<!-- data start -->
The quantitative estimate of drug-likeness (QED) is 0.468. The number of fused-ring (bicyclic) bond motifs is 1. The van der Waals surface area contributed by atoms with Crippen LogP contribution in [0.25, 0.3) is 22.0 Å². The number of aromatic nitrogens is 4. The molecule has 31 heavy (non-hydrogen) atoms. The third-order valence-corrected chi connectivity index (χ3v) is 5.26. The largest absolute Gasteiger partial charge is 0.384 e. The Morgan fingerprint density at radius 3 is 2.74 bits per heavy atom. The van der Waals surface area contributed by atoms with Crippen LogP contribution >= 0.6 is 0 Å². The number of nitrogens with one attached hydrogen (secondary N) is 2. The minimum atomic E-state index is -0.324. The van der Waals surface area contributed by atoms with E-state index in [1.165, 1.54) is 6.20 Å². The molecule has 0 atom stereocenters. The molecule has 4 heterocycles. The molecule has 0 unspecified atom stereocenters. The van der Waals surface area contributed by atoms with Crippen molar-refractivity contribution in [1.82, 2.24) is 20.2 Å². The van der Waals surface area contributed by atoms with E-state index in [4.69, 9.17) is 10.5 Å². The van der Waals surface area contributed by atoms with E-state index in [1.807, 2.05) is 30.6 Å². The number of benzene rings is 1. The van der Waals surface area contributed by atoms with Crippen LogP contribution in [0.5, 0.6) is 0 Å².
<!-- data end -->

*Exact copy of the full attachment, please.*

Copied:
The quantitative estimate of drug-likeness (QED) is 0.468. The number of fused-ring (bicyclic) bond motifs is 1. The van der Waals surface area contributed by atoms with Crippen LogP contribution in [0.25, 0.3) is 22.0 Å². The number of aromatic nitrogens is 4. The molecule has 31 heavy (non-hydrogen) atoms. The third-order valence-corrected chi connectivity index (χ3v) is 5.26. The largest absolute Gasteiger partial charge is 0.384 e. The Morgan fingerprint density at radius 3 is 2.74 bits per heavy atom. The van der Waals surface area contributed by atoms with Crippen LogP contribution >= 0.6 is 0 Å². The number of nitrogens with one attached hydrogen (secondary N) is 2. The minimum atomic E-state index is -0.324. The van der Waals surface area contributed by atoms with E-state index in [1.165, 1.54) is 6.20 Å². The molecule has 0 atom stereocenters. The molecule has 4 heterocycles. The molecule has 0 unspecified atom stereocenters. The van der Waals surface area contributed by atoms with Crippen molar-refractivity contribution in [1.82, 2.24) is 20.2 Å². The van der Waals surface area contributed by atoms with E-state index in [4.69, 9.17) is 10.5 Å². The van der Waals surface area contributed by atoms with E-state index in [1.807, 2.05) is 30.6 Å². The number of benzene rings is 1. The van der Waals surface area contributed by atoms with Crippen LogP contribution in [0.5, 0.6) is 0 Å².